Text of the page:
Thursday, April 25, 2013

When brain differences aren't deficits

Neurodiversity suggests that there are benefits to brains that think differently.

In this recent piece in WIRED, Steve Silberman looks at the strengths and skills that result from the unique brain wiring of people with autism, ADHD and dyslexia.

"One way to understand neurodiversity is to remember that just because a PC is not running Windows doesn't mean that it's broken," Silberman writes. "Not all the features of atypical human operating systems are bugs. We owe any of the wonders of modern life to innovators who were brilliant in non-neurotypical ways. Herman Hollerith, who helped launch the age of computing by inventing a machine to tabulate and sort punch cards, once leaped out of a school window to escape his spelling lessons because he was dyslexic."

I tweeted Silberman to ask whether he includes intellectual disability in the neurodiversity fold. He tweeted back that he did, but hadn't written specifically about it yet. Did I have any pointers?

I've often felt that my son Ben's way of thinking conveys certain benefits.

He's real, for example, because he doesn't wear the deceptive social mask we 'neurotypicals' don to project an image of invulnerability, impress others and trick ourselves.

Ben is also able to live in the moment and he's able to slow down a moment to appreciate it.

He also doesn't wish to be someone else, which I think is very rare in our world. I remember a school assignment I did with him and in answer to: "If you could be anyone in the world, who would you be?" his no-brainer answer was: "Me."

What do you think are positives that come from intellectual disability?

I plan to write to Silberman more about this and would love to include your ideas. Thanks!


I think one of the great things about my son Paul is that he totally embraces what makes him happy, whether that is dancing to the Wiggles, eating spaghetti, swimming or whatever it may be, he is in the moment and his joy is so evident. He doesn't think "am I too old to be watching this? is it developmentally appropriate? do I have sauce on my chin?" he is just straight up joy and it is contagious. I lose a lot of my self-consciousness when I am with him and he wants to run in the rain. Why not?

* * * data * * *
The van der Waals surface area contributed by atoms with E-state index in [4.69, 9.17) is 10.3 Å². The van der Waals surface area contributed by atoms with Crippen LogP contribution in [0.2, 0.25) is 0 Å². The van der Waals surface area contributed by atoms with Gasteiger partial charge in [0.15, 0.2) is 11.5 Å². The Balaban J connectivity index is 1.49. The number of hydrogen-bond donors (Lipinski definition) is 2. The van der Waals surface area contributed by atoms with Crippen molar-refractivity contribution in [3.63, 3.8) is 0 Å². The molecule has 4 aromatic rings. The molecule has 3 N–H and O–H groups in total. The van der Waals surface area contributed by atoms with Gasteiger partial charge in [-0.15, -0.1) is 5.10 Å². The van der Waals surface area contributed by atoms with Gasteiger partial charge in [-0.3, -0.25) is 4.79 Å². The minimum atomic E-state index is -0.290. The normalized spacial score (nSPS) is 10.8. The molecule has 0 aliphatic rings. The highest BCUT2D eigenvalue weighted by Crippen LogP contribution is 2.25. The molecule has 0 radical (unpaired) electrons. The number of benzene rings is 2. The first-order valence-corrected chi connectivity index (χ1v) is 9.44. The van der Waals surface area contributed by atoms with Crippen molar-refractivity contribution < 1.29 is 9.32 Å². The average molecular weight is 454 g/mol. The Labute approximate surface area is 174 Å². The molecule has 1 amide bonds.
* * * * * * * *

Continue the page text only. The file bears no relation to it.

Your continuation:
Louise I totally agree with the he's real statement you made. Ashley too is very real and not concerned with what others think she feels free to express herself happy or sad when she feels the need. I truly believe she is happy just being herself too just like Ben.

This is great, Louise, thanks for this post.

Note to parents: I'm well aware of the tough, daily challenges that ID presents. But I would also love to hear from more parents (and folks with ID themselves) about what they love about their kids' (or their own) minds. I'm not making light of anything. Just trying to honor and respect the humanity of everyone, no matter where they are on the various spectra. Thanks!

My son Nolan is 5 and Autistic. We are very lucky in that he is verbal and has at least average intelligence. He is such a loving little guy. My heart melted when he asked me if he could hug me for the first time a few weeks ago. He lives life by his own rules. I love figuring out some aspect of his behavior because I've made a connection with him in a way that I haven't before with NT's. His little hand in mine makes me a braver, more outgoing person as well. He and I share a gene deletion. While I have not been diagnosed and have never had the disabling sensory and anxiety issues that he has. I have come to understand my own social behaviors and cognitive skills much better than I ever could have without him. For me, it's an honor to have been given the privilege of being his parent. I can't wait to open doors for him in his life and to watch him as he grows. My older son Oliver is going through the ASD diagnostic process now and exhibits several behaviors associated with Asperger's syndrome. I am so proud of him for his abilities and his humor.

I think (and I feel like I've been talking about this a lot lately :) is that ID makes our world more diverse, which is a beautiful thing. ID brings about a diversity in perspective and ability in ways that are often unexpected and wonderful. I think it teaches others to value all abilities and demonstrates that everyone has something to share and teach. And the sincerity and honesty that often comes hand in hand is an amazing thing.

my 7 yr old daughter with down syndrome doesn't like to multi-task, and mostly won't. in a couple desperate attempts to get her out of the door on time, i've handed her a toothbrush while she's sitting on the toilet, which usually leads to her neglecting what she was doing there in the first place.
if someone asks her a question while eating, she will ignore them, so as to say, "can't you see that I'm EATING? ask me AFTER ." i love this about her. how many of us are so run off our feet trying to do a million things at once and feeling so empty from it in the end? she teaches me to remember the art of doing one thing at a time.

"What do you think are positives that come from intellectual disability?"

Gabriel is our eight year old son who has Down syndrome. I love how his brain works...

Gabe has a crazy-good memory. And being a visual learner, he learns best when completing tasks hands-on. Board books and sight cards were his "thing" as a toddler.

He was completely fascinated with pictures and words. Through sign language, we communicated with him early on, and it was amazing to see how quickly he adapted the sign in the appropriate context.

His interest in using our computer was evident in his fourth year -- and he's mastered keyboard shortcuts that I never use. He's open minded to new ways of doing things. I think it empowers him.